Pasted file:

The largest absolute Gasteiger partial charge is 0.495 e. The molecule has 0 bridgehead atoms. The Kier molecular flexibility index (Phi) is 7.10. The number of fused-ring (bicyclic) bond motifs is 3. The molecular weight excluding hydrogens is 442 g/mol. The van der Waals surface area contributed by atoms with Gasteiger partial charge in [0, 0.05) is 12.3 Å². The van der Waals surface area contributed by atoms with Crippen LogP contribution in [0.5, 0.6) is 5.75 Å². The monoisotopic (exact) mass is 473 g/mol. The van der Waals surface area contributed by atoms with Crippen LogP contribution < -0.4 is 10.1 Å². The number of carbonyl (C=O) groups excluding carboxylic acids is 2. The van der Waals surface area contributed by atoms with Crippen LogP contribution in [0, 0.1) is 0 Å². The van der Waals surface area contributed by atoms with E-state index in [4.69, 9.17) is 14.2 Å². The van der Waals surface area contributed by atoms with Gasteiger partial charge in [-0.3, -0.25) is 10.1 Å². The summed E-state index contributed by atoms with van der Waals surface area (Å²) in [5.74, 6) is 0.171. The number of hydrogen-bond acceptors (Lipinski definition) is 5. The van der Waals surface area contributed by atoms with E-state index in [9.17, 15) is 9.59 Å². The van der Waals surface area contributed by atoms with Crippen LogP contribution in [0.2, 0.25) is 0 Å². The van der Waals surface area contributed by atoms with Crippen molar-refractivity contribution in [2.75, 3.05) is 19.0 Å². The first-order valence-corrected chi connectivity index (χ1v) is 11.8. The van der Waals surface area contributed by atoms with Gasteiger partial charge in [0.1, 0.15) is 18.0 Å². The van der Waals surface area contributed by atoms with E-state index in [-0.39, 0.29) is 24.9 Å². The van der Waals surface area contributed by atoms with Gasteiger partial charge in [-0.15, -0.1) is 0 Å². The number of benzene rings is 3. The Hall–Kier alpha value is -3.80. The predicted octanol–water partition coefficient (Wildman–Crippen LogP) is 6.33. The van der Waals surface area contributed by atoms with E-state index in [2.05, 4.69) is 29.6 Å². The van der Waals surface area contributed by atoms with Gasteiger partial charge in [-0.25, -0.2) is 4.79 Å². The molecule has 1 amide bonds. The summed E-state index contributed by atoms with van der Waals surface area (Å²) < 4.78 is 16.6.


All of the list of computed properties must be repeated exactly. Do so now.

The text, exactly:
The largest absolute Gasteiger partial charge is 0.495 e. The molecule has 0 bridgehead atoms. The Kier molecular flexibility index (Phi) is 7.10. The number of fused-ring (bicyclic) bond motifs is 3. The molecular weight excluding hydrogens is 442 g/mol. The van der Waals surface area contributed by atoms with Gasteiger partial charge in [0, 0.05) is 12.3 Å². The van der Waals surface area contributed by atoms with Crippen LogP contribution in [0.5, 0.6) is 5.75 Å². The monoisotopic (exact) mass is 473 g/mol. The van der Waals surface area contributed by atoms with Crippen LogP contribution < -0.4 is 10.1 Å². The number of carbonyl (C=O) groups excluding carboxylic acids is 2. The van der Waals surface area contributed by atoms with Crippen LogP contribution in [0, 0.1) is 0 Å². The van der Waals surface area contributed by atoms with E-state index in [4.69, 9.17) is 14.2 Å². The van der Waals surface area contributed by atoms with Gasteiger partial charge in [-0.3, -0.25) is 10.1 Å². The summed E-state index contributed by atoms with van der Waals surface area (Å²) in [5.74, 6) is 0.171. The number of hydrogen-bond acceptors (Lipinski definition) is 5. The van der Waals surface area contributed by atoms with E-state index in [9.17, 15) is 9.59 Å². The van der Waals surface area contributed by atoms with Crippen LogP contribution in [0.2, 0.25) is 0 Å². The van der Waals surface area contributed by atoms with Crippen molar-refractivity contribution in [2.75, 3.05) is 19.0 Å². The first-order valence-corrected chi connectivity index (χ1v) is 11.8. The van der Waals surface area contributed by atoms with Gasteiger partial charge in [0.1, 0.15) is 18.0 Å². The van der Waals surface area contributed by atoms with E-state index in [-0.39, 0.29) is 24.9 Å². The van der Waals surface area contributed by atoms with Gasteiger partial charge in [-0.15, -0.1) is 0 Å². The number of benzene rings is 3. The Hall–Kier alpha value is -3.80. The predicted octanol–water partition coefficient (Wildman–Crippen LogP) is 6.33. The van der Waals surface area contributed by atoms with E-state index in [2.05, 4.69) is 29.6 Å². The van der Waals surface area contributed by atoms with Gasteiger partial charge in [-0.25, -0.2) is 4.79 Å². The molecule has 1 amide bonds. The summed E-state index contributed by atoms with van der Waals surface area (Å²) < 4.78 is 16.6.